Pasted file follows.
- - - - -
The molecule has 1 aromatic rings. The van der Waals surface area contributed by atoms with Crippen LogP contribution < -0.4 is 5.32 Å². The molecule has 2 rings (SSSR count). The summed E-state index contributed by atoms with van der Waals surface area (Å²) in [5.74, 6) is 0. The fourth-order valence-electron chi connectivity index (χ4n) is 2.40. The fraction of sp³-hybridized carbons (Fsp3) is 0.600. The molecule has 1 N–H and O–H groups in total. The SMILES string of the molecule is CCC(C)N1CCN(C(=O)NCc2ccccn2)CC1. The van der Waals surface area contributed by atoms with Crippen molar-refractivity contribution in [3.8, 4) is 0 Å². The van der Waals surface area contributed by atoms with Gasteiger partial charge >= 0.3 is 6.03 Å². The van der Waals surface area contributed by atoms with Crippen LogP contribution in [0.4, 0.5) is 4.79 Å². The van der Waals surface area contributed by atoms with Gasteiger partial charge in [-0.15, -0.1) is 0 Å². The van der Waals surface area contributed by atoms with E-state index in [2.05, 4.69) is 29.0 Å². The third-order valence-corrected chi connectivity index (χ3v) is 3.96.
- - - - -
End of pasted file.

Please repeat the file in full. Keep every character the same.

The molecule has 1 aromatic rings. The van der Waals surface area contributed by atoms with Crippen LogP contribution < -0.4 is 5.32 Å². The molecule has 2 rings (SSSR count). The summed E-state index contributed by atoms with van der Waals surface area (Å²) in [5.74, 6) is 0. The fourth-order valence-electron chi connectivity index (χ4n) is 2.40. The fraction of sp³-hybridized carbons (Fsp3) is 0.600. The molecule has 1 N–H and O–H groups in total. The SMILES string of the molecule is CCC(C)N1CCN(C(=O)NCc2ccccn2)CC1. The van der Waals surface area contributed by atoms with Crippen molar-refractivity contribution in [3.8, 4) is 0 Å². The van der Waals surface area contributed by atoms with Gasteiger partial charge >= 0.3 is 6.03 Å². The van der Waals surface area contributed by atoms with Crippen LogP contribution in [0.4, 0.5) is 4.79 Å². The van der Waals surface area contributed by atoms with Gasteiger partial charge in [-0.15, -0.1) is 0 Å². The van der Waals surface area contributed by atoms with E-state index in [2.05, 4.69) is 29.0 Å². The third-order valence-corrected chi connectivity index (χ3v) is 3.96.